Regulatory mandates enacted after the financial crisis have made it much more difficult to run a small bank. This has opened up significant opportunities for consolidation in the regional banking sector. Medium sized regional banks are able to purchase smaller Thrifts or Savings and Loans and absorb their deposits. Accretive acquisitions can translate into significant advantages for regional banks, allowing them to grow in size and geographic footprint, offering the prospects of increased market penetration and the ability to source and maximize profitable loans. A small bank covering several counties is only to make loans in those counties, which may be suboptimal relative to the market in the rest of the state. A larger bank with a statewide presence can purchase this bank and make productive use of the deposits to fund loans in other more profitable parts of the region thus unlocking significant profit potential.

It takes but a brief search to find many regional banks in Alaska, which are under $100 million in market capitalization, providing First National ample opportunities for expansion. I believe that if the company pursues any acquisitions, it will be very prudent and frugal in the process. Accretive, or "bolt-on" mergers are compelling in regional banking, as First of Alaska simply has to assume customer deposits and loan them out. With a return on assets over 1% - the company is well situated to leverage its large size (relative to other banks in the area) to generate significant profits from acquisitions.

Potential Risks

The Alaskan economy has historically been insulated from the lower 48 states, however it is not immune from downturns. The state relies heavily on both natural resources and tourism, and a decline in the value of the former or the frequency of the latter could potentially result in a higher rate of loan defaults as the industries and individuals that depend on these sources of revenue begin to suffer.

The economy is also deeply tied to the environment, as natural disasters or events such as the decline in fishing stocks could damage the livelihood of many citizens.

The lack of liquidity and high price of the stock is also something that investors must also be fully appraised of. This company is not one for traders, and I believe that it is a company ideally suited for investors who want to make a long term or permanent commitment. While I think that the possibility is remote, stocks of this nature that are extremely thinly traded are also vulnerable to exogenous events and even manipulation.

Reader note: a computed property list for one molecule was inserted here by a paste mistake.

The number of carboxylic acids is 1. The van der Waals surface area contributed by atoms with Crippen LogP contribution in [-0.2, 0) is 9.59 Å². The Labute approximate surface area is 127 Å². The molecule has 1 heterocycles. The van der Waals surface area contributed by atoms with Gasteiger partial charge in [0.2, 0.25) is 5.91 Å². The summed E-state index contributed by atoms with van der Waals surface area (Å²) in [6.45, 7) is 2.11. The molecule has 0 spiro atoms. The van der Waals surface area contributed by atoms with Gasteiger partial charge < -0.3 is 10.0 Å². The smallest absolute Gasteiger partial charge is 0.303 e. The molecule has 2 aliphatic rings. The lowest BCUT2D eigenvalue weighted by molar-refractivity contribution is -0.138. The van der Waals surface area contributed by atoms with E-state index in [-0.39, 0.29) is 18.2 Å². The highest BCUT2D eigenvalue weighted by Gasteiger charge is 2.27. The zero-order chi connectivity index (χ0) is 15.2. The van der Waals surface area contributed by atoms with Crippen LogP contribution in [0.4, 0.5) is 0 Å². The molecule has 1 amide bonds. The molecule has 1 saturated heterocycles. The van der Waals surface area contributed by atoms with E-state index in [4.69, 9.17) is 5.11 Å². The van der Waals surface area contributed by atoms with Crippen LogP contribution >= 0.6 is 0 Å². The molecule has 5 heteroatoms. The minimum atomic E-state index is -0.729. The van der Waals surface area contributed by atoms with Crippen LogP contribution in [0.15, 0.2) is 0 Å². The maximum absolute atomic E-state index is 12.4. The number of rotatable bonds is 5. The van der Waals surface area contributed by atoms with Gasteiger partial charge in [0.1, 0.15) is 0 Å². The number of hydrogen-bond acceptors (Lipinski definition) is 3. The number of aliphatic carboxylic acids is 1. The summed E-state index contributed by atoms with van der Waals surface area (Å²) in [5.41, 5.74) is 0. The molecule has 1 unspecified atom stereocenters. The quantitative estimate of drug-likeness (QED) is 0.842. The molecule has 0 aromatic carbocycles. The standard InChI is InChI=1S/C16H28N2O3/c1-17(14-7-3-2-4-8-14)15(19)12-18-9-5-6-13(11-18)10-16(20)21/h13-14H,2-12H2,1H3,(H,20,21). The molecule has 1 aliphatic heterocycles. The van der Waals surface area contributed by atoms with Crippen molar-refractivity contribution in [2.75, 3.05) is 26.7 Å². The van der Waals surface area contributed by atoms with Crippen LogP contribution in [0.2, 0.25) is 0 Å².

Priced at over a thousand dollars per share, the company also provides a high barrier to entry for investors - in a similar way to Berkshire Hathaway A-shares, the higher price encourages long term holding, reduces trading "noise" and attracts the "right kind" of capital.

Final Thoughts

For investors seeking a stable and well run bank that offers a healthy yield with the potential to increase, I believe that First National Bank Alaska represents an excellent option. While the bank is currently not offered at a discount, I believe that it is a classic example of a "good company at a fair price."

I believe that Alaska represents a naturally advantaged state to do business in as it has been historically insulated from the economic volatility impacting the rest of the country. In addition, residents of the State of Alaska enjoy low taxes and receive payments from the Alaska Permanent fund, two factors which I hope will encourage savings and deposits by the general population - translating into a larger deposit base for First of Alaska.

While I do not believe that the company will achieve "breakneck" growth, I think that it is very likely that the company could also engage in accretive acquisitions in the coming years, as absorbing the deposits of smaller regionals will allow the company to leverage its relatively high return-on-assets ratio and geographic footprint in order to make more profitable loans.

Source: First National Alaska: A Well Capitalized Regional, A Healthy Dividend And An Insulated Market